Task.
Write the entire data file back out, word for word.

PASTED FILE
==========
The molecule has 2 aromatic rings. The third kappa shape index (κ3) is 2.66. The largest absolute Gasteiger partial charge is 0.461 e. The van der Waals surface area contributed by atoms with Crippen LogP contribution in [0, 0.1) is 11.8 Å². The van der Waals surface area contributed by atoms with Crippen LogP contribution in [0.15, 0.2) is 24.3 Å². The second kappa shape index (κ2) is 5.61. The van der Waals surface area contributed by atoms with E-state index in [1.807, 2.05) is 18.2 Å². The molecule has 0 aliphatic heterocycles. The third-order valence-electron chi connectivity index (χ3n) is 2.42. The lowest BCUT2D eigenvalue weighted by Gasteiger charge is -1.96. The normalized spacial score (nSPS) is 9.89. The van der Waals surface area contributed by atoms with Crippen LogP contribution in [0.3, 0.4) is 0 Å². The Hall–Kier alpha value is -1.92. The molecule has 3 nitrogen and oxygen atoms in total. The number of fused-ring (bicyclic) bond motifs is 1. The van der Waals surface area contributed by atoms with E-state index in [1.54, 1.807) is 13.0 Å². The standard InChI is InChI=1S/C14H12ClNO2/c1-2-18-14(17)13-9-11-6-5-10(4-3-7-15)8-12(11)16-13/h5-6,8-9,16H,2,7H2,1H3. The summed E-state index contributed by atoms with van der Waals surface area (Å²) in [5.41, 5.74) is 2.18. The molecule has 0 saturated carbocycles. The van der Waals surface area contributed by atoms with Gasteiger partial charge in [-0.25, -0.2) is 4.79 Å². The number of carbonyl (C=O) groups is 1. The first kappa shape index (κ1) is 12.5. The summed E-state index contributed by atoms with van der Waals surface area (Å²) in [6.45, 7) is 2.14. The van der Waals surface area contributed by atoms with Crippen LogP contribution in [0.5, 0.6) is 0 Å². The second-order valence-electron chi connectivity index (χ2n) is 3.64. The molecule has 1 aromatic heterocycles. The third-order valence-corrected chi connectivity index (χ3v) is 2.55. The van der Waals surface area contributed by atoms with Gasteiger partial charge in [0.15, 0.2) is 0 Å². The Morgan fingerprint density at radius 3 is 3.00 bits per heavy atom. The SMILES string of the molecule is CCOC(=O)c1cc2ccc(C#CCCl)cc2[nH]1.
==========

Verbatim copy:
The molecule has 2 aromatic rings. The third kappa shape index (κ3) is 2.66. The largest absolute Gasteiger partial charge is 0.461 e. The van der Waals surface area contributed by atoms with Crippen LogP contribution in [0, 0.1) is 11.8 Å². The van der Waals surface area contributed by atoms with Crippen LogP contribution in [0.15, 0.2) is 24.3 Å². The second kappa shape index (κ2) is 5.61. The van der Waals surface area contributed by atoms with E-state index in [1.807, 2.05) is 18.2 Å². The molecule has 0 aliphatic heterocycles. The third-order valence-electron chi connectivity index (χ3n) is 2.42. The lowest BCUT2D eigenvalue weighted by Gasteiger charge is -1.96. The normalized spacial score (nSPS) is 9.89. The van der Waals surface area contributed by atoms with Crippen LogP contribution in [0.3, 0.4) is 0 Å². The Hall–Kier alpha value is -1.92. The molecule has 3 nitrogen and oxygen atoms in total. The number of fused-ring (bicyclic) bond motifs is 1. The van der Waals surface area contributed by atoms with E-state index in [1.54, 1.807) is 13.0 Å². The standard InChI is InChI=1S/C14H12ClNO2/c1-2-18-14(17)13-9-11-6-5-10(4-3-7-15)8-12(11)16-13/h5-6,8-9,16H,2,7H2,1H3. The summed E-state index contributed by atoms with van der Waals surface area (Å²) in [5.41, 5.74) is 2.18. The molecule has 0 saturated carbocycles. The van der Waals surface area contributed by atoms with Gasteiger partial charge in [-0.25, -0.2) is 4.79 Å². The number of carbonyl (C=O) groups is 1. The first kappa shape index (κ1) is 12.5. The summed E-state index contributed by atoms with van der Waals surface area (Å²) in [6.45, 7) is 2.14. The van der Waals surface area contributed by atoms with Crippen LogP contribution in [0.5, 0.6) is 0 Å². The second-order valence-electron chi connectivity index (χ2n) is 3.64. The molecule has 1 aromatic heterocycles. The third-order valence-corrected chi connectivity index (χ3v) is 2.55. The van der Waals surface area contributed by atoms with Gasteiger partial charge in [0.15, 0.2) is 0 Å². The Morgan fingerprint density at radius 3 is 3.00 bits per heavy atom. The SMILES string of the molecule is CCOC(=O)c1cc2ccc(C#CCCl)cc2[nH]1.